You did a nice thing for your son or daughter. You cosigned a student loan. Or, maybe you helped out your brother or sister, cosigning an auto loan. You feel good about helping a friend or loved one, and you go on your way. You don’t think much about what you did.
“Stop!”, we say. “You missed one important step that could have a damaging effect on your credit and ability to secure lending in the future.”
“What step is that?” You ask.
“You did not ensure your borrower has a proper amount of life insurance, disability insurance, or individual unemployment insurance in case the unexpected were to happen.”
“Ok.” You roll your eyes. “Sure. Why do I need to do that? The loan company will take care of it if something were to happen.”
You pause. “Right?”, you ask.
What Does Cosigning a Loan Mean?
By cosigning a loan, you are telling the loan servicing company this:
if the borrower dies, becomes disabled, loses his or her job, or just can’t pay, I will assume the payments.
That is the purpose of cosigning – and why servicing companies like cosigners. It essentially means the debt is guaranteed, by you. If you cosign, you are legally obligated to repay the loan in full if the borrower fails to pay.
If you have cosigned a loan, chance are you cosigned a student loan. These cosigned loans typically are private loans. (we will use a student loan in our discussion as it is one of the most popular cosigned loans. However, know that the loan can be any loan – auto, credit card, etc.) With private loans, the loan servicer establishes the terms and conditions. They specify how and when the cosigner is required to pay. You really need to ask questions and review the fine print. Contrast this loan with a federal student loan, which typically do not require a cosigner and generally have more relaxed parameters, particularly when the borrower can’t pay.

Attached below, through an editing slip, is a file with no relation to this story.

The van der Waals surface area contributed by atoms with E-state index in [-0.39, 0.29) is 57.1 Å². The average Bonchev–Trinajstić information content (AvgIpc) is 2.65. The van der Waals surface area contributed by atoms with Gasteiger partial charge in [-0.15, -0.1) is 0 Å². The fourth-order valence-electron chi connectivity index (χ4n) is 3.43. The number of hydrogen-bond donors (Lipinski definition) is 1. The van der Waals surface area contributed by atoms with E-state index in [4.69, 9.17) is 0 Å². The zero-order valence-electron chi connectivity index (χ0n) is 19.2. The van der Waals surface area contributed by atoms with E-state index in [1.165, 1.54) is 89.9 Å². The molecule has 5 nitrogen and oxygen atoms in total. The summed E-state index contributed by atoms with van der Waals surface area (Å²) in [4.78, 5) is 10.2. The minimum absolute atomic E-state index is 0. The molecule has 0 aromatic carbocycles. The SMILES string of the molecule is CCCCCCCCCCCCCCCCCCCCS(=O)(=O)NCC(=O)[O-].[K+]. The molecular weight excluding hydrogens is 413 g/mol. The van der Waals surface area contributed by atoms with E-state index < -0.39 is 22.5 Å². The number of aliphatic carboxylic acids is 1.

Cosigning a loan may sound dour. Peruse the internet, and you will read many websites that tell you to never to cosign a loan. While there is much truth to that, it is because people don’t know what they are getting themselves into. If you understand the risks, and set up a plan in case the borrower can’t pay, cosigning a loan isn’t scary as it sounds. There are still risks, but you have a plan that won’t ruin your good credit and future borrowing capabilities.
Why Your Borrower Needs Life Insurance and Disability Insurance If You Cosigned A Student Loan
If you are allowing your good credit to be at risk, the borrower needs to be responsible and establish protection on him or herself. It’s only fair; you are putting yourself on the line and he or she needs to do the same. If not, then don’t cosign the loan!
In our opinion, here are three basic insurances the borrower needs to establish to protect you. Think they are expensive? Generally they are not. We will provide a couple of insurance examples. We assume, you cosigned a student loan, and the borrower is a male age 21 and very healthy. He is working and makes $50,000 annually. See the examples below.
The Insurance Needed
Here are the insurances required to protect yourself in case the borrower can’t pay the loan: